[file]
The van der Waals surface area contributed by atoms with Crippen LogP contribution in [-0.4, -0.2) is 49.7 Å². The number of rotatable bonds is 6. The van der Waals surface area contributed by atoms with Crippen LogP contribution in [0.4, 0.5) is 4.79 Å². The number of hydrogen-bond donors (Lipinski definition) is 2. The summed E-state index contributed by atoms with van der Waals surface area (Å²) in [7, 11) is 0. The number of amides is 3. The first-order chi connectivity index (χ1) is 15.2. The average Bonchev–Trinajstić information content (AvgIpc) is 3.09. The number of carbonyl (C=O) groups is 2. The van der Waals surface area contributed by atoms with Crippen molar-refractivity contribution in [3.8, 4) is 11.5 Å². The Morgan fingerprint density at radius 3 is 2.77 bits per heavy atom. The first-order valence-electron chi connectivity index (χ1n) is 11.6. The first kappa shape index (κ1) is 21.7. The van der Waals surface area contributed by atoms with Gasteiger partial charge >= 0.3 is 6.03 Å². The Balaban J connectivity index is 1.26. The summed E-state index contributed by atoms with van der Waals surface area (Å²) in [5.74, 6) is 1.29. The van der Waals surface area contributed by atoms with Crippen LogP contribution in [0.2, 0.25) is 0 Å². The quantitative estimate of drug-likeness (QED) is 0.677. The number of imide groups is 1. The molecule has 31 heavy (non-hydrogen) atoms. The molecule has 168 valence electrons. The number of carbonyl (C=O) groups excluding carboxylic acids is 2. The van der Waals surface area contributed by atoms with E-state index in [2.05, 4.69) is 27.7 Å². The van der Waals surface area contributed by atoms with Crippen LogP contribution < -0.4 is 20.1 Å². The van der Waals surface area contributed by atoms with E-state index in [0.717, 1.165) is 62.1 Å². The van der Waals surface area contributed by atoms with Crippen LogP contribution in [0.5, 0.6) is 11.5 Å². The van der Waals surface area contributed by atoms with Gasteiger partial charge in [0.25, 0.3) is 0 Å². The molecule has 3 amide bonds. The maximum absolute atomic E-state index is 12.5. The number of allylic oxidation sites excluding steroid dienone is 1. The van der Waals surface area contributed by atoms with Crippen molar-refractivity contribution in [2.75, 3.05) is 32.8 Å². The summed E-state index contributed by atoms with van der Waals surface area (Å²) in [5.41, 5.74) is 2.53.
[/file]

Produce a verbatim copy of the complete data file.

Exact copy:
The van der Waals surface area contributed by atoms with Crippen LogP contribution in [-0.4, -0.2) is 49.7 Å². The number of rotatable bonds is 6. The van der Waals surface area contributed by atoms with Crippen LogP contribution in [0.4, 0.5) is 4.79 Å². The number of hydrogen-bond donors (Lipinski definition) is 2. The summed E-state index contributed by atoms with van der Waals surface area (Å²) in [7, 11) is 0. The number of amides is 3. The first-order chi connectivity index (χ1) is 15.2. The average Bonchev–Trinajstić information content (AvgIpc) is 3.09. The number of carbonyl (C=O) groups is 2. The van der Waals surface area contributed by atoms with Crippen molar-refractivity contribution in [3.8, 4) is 11.5 Å². The Morgan fingerprint density at radius 3 is 2.77 bits per heavy atom. The first-order valence-electron chi connectivity index (χ1n) is 11.6. The first kappa shape index (κ1) is 21.7. The van der Waals surface area contributed by atoms with Gasteiger partial charge >= 0.3 is 6.03 Å². The Balaban J connectivity index is 1.26. The summed E-state index contributed by atoms with van der Waals surface area (Å²) in [5.74, 6) is 1.29. The van der Waals surface area contributed by atoms with Crippen LogP contribution in [0.2, 0.25) is 0 Å². The quantitative estimate of drug-likeness (QED) is 0.677. The number of imide groups is 1. The molecule has 31 heavy (non-hydrogen) atoms. The molecule has 168 valence electrons. The number of carbonyl (C=O) groups excluding carboxylic acids is 2. The van der Waals surface area contributed by atoms with E-state index in [2.05, 4.69) is 27.7 Å². The van der Waals surface area contributed by atoms with Crippen LogP contribution < -0.4 is 20.1 Å². The van der Waals surface area contributed by atoms with E-state index in [0.717, 1.165) is 62.1 Å². The van der Waals surface area contributed by atoms with Crippen LogP contribution in [0.5, 0.6) is 11.5 Å². The van der Waals surface area contributed by atoms with Gasteiger partial charge in [0.25, 0.3) is 0 Å². The molecule has 3 amide bonds. The maximum absolute atomic E-state index is 12.5. The number of allylic oxidation sites excluding steroid dienone is 1. The van der Waals surface area contributed by atoms with Crippen molar-refractivity contribution in [2.75, 3.05) is 32.8 Å². The summed E-state index contributed by atoms with van der Waals surface area (Å²) in [5.41, 5.74) is 2.53.